The first bit of good news for Red Sox Nation arrived last night in the comfortingly familiar form of Mitch Moreland, who will take his rightful place at first base in 2020.
Moreland took a considerable pay cut to stay with the club: he’ll make $3 million this season, with a club option for 2021. He made $6.5 million the last two seasons.
Moreland’s lefty bat has been an underrated component of the Boston lineup since 2017, often delivering a clutch RBI-base hit or mammoth home run. Before getting injured last season, he led the lineup in home runs for a significant portion of the Sox’ disappointing spring, hitting 13 home runs between Opening Day on March 28 and May 25. He finished the season with 19 home runs and 58 RBI in 91 games.
Despite the superstar-power of his teammates, Moreland’s contributions should not be overlooked. In 364 career games in Boston, he has a .782 OPS. He played on a broken toe for over a month in 2017; in fact, while most of his teammates were experiencing a downturn from 2016, he had the second-most doubles and third-most home runs, RBI, and walks on the team in 2017. And let’s not forget his enormous home run in Game 4 of the 2018 World Series, a 2-out, 3-run blast that finally put Boston on the board in the 7th inning, and started a rally that culminated in a 5-run 9th inning and a 9-6 victory.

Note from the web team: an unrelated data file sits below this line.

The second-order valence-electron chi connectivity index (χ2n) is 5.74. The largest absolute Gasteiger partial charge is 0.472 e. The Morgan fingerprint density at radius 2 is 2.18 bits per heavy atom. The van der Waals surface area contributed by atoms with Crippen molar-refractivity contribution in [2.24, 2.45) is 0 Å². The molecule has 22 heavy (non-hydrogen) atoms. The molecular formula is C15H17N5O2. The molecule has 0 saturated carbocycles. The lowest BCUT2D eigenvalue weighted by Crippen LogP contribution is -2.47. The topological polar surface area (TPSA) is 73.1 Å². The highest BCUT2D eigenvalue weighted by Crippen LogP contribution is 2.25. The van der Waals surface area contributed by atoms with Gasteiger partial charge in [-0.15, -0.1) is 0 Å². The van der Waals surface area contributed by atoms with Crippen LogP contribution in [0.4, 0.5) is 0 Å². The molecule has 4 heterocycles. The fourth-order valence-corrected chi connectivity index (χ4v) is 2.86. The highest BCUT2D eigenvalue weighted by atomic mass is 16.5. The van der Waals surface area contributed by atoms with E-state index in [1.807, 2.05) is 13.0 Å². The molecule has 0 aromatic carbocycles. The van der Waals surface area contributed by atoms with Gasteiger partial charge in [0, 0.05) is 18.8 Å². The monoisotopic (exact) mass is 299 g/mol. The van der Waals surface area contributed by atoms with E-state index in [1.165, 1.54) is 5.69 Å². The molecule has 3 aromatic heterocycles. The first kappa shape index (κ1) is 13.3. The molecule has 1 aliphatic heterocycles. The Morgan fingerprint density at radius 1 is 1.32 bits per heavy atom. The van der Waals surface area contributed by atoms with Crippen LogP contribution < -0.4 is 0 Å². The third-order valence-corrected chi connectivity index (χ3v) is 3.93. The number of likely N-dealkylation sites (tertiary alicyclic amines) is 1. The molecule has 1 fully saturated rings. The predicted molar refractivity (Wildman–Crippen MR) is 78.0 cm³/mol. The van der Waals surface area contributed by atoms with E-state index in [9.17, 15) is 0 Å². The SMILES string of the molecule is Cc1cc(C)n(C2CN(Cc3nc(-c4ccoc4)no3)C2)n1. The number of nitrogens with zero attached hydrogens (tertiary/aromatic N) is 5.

At 34 years old and entering his 11th season in the big leagues, Moreland is now one of the most veteran players in the Boston clubhouse. It’s likely the Gold Glover will split time at 1st base with Michael Chavis – who can also play 2B – and will continue to be a mentor-figure to him, as well as Rafael Devers, and eventually, up-and-coming infielder Bobby Dalbec. It’s important to have players like Moreland for this exact reason, to bridge the gap between the old and new guard, and provide leadership, especially now, when the Red Sox are still without a manager.
Every team needs that modest, consistent player they can count on in the clutch, and Mitch Moreland is Boston’s.
Rejoice, Red Sox Nation, the Mitch is back.
Stats: Baseball Reference
Photo: Boston Globe